Friday, August 19, 2011

Another liberal talking point about Texas

One statistic that we’re likely to be hearing a lot over the next few months, and over the next year if Gov. Rick Perry becomes the nominee, is that Texas has the highest uninsured rate of any state in the nation, with one out of every four residents lacking health coverage (or 25.6 percent).

Those poor, poor Texans. And it must be Perry's fault to treat Texans so mean. (Perry has already been called "Perry the Meany")

But not so fast, batman! Statistics are useless unless you dig into the data and find out why the numbers are what they are.

The following facts are based on an article in the Washington Examiner:

1. Census data on the number of uninsured are often misunderstood or intentionally distorted.

2. The high proportion of Hispanic immigrants, a community that has a higher than average uninsured rate. In fact, if you look at the Census data on the uninsured, the four states that border Mexico are among the top six states when it comes to the uninsured rate: Texas (1), New Mexico (2), Arizona (5), and California (6). The top 10 included other states in the general neighborhood: Nevada (4) and Louisiana (10); and Florida (3), which also has a high Hispanic immigrant population.

3. It has been estimated that in 2006, 29 percent of the state’s uninsured were illegal immigrants.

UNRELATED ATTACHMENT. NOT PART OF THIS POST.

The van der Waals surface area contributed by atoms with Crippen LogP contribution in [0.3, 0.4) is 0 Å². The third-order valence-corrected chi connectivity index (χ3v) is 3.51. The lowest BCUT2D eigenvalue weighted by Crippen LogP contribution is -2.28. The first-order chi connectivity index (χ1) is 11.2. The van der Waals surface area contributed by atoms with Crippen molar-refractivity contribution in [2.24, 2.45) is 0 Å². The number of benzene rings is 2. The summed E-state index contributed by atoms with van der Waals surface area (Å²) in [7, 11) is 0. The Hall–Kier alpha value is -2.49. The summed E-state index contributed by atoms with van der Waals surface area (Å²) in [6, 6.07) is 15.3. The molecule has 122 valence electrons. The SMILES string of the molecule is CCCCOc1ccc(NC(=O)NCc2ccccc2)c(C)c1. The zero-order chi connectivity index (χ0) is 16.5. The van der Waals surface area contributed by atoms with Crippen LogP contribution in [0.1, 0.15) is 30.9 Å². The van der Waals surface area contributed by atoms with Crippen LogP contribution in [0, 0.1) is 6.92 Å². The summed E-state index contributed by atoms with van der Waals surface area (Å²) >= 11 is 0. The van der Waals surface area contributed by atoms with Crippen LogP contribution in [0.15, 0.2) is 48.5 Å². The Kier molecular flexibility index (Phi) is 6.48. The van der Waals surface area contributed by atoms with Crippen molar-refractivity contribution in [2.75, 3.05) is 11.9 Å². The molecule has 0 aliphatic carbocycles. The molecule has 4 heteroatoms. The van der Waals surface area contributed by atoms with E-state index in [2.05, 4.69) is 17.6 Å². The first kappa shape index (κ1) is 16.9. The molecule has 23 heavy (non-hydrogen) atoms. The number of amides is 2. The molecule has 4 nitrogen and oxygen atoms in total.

4. Texas has a younger population than the national average, and as noted above, many young people don’t purchase insurance because they don’t feel they need it.

5. Another factor is that despite being a low regulation state in many ways, Texas actually ranks fourth when it comes to mandating insurers offer certain benefits in all of their policies, according to a Council on Affordable Health Insurance report. Texas has 60 such mandates driving up the cost of insurance, such as making sure policies cover in vitro fertilization and morbid obesity treatment. Perry opposed most of these mandates, but was overridden by the State Legislature.

Perry will have a tough time defending the insured rate in Texas, because the underlying reasons are complicated, which can't be crammed into a 30-second sound bite.

And then, if you're a liberal, you won't listen anyway.

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